Goodbyes were exchanged in school, and I realised that although I had spent almost every night of the past three years in one of my friends houses, I was only going to miss one of them. Me and Stephen had been best friends since we met, and he was almost like a brother to me. He opened the batting with me for school, and was my vice captain in the rugby team. Whilst I was tall and dark, he was shorter, but stockier and with a head of fair hair always immaculately styled. We knew what the other was going to say as they opened their mouthes, and whilst we had had a few minor arguments, I couldn't remember going a single day without talking to him in some way, whether it was face to face or by text.
Stephen wasn't in school on my final three days, so I rang him on his mobile and asked if he wanted to go out for pizza. There were many fine restaurants in London for us to choose from, but our choice had always been PizzaExpress. I caught the underground and met him there. He knew immediately that something was up, as I only ever wanted to go out for pizza when I had something to say, preferring to stay home and order from Dominoes. As we settled down in our little table, I suddenly realised how hard it was going to be for me. I explained my situation, my voice breaking as I fought back tears. Stephen looked just as sad as I did, and seemed to worry about when he would see me again. "You will be coming back to visit, right?" he enquired. "I suppose so, although I haven't really talked to mum and dad about it, I don't even want to think about it".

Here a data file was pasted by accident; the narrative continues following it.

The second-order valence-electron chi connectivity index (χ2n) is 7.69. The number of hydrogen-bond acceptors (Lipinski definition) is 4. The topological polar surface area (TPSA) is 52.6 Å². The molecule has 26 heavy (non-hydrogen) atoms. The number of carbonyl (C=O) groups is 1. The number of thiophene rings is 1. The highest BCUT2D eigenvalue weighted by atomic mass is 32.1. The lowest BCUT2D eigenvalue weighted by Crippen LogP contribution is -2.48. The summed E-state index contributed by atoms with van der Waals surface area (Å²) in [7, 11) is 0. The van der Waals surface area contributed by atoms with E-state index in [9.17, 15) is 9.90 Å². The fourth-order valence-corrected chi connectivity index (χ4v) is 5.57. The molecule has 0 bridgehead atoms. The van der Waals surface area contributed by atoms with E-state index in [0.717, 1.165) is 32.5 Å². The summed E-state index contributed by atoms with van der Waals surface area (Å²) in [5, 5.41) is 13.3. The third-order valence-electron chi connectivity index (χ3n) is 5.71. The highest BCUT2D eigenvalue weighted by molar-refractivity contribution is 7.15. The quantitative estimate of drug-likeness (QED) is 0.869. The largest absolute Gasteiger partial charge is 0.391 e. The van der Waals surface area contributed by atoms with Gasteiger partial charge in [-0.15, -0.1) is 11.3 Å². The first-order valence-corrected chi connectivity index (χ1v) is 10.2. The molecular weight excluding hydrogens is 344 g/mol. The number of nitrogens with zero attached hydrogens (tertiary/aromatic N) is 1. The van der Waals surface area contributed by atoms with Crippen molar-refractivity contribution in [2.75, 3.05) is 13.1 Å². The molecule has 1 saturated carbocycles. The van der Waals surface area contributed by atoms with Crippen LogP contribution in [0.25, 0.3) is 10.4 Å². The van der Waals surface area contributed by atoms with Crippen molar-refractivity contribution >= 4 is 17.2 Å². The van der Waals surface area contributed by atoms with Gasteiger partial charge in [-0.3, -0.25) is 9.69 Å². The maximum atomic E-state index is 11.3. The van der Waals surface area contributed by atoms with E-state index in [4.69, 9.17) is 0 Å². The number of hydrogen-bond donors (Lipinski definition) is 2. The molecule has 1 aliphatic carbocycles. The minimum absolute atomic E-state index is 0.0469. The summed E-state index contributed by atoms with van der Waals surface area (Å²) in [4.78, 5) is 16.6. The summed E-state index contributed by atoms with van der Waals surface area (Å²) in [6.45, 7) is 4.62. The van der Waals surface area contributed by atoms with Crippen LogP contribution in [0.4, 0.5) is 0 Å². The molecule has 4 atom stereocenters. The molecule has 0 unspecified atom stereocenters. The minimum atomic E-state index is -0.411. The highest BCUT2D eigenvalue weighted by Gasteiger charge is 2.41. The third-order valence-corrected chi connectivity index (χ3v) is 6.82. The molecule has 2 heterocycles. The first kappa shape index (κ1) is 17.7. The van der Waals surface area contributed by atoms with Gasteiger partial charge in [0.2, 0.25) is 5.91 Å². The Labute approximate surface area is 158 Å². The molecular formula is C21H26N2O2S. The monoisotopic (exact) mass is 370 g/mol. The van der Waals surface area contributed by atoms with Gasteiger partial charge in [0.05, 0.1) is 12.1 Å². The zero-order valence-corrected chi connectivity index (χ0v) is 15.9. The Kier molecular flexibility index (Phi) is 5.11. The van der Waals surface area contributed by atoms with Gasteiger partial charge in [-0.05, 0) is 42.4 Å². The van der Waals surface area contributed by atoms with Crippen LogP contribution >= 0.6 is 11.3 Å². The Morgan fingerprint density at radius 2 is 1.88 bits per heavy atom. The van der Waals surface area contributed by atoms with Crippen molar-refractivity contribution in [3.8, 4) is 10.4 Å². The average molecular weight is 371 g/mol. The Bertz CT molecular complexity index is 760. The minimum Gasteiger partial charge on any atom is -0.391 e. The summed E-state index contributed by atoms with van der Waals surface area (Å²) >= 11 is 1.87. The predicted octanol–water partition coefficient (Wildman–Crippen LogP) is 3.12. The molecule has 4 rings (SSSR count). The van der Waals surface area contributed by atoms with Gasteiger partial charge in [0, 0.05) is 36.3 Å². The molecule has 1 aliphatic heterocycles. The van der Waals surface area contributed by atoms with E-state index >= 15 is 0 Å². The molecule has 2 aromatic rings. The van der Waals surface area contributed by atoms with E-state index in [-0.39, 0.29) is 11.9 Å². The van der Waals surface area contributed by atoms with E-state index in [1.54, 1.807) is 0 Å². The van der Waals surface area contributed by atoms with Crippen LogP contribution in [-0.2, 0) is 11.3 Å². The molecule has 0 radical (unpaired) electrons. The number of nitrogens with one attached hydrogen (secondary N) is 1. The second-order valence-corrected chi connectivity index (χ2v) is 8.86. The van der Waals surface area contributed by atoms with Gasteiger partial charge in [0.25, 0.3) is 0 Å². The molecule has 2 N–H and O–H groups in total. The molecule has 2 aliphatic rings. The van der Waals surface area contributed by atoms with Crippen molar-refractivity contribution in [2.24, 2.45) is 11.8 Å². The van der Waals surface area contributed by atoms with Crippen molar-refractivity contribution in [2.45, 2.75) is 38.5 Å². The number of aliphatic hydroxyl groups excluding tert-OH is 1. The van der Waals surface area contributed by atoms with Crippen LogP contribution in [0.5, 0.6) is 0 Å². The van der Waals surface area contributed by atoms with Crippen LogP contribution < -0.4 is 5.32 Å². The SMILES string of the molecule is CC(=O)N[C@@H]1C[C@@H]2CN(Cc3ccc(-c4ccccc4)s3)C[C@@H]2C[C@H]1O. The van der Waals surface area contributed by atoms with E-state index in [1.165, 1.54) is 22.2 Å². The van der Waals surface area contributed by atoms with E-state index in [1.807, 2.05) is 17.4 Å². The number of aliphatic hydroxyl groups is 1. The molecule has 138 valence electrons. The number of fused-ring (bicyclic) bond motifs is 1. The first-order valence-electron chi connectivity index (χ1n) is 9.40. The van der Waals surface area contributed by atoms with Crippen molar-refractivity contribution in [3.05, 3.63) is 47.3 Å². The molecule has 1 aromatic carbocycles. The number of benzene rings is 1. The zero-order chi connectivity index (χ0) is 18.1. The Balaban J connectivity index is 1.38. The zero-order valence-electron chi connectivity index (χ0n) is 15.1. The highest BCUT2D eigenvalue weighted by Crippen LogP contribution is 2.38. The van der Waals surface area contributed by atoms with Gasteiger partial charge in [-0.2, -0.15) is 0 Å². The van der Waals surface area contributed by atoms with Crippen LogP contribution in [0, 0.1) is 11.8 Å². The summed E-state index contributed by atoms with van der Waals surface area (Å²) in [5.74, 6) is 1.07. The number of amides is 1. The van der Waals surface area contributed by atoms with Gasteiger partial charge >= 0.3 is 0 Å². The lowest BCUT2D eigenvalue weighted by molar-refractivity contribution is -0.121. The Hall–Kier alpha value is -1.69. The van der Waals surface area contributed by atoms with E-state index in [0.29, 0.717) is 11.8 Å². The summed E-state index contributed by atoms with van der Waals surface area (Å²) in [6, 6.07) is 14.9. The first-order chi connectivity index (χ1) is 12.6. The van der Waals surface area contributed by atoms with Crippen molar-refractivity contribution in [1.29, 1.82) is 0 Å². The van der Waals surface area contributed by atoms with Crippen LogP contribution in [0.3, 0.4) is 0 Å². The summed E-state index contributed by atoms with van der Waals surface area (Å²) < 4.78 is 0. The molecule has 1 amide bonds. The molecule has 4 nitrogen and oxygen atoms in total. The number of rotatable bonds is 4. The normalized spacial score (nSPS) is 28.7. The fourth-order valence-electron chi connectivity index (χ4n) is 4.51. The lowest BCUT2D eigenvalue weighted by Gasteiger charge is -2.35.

We sat in uncomfortable silence for five minutes, before, with a quick smile and a cheeky wink Stephen thought of the positive side " at least this way I get to be captain" we both laughed, and I realised that I should enjoy the time I had left in London. We walked out of PizzaExpress at half past eleven, later than usual but seeing as it was a friday, no problem. We parted ways with a brief hug and as I walked towards the underground I realised that it wasn't going to be so bad after all. I walked down onto the dark, almost deserted station and walked over to the machine to get a ticket.I realised I had lost my OysterCard. "Not that it matters" I muttered darkly to myself "won't need it in a few weeks". I reached into my wallet and pulled out my money, I gave it a quick count and realised i had £40 and some change. I put my notes away and counted enough change for the fare. My ticket printed and I put it in my pocket.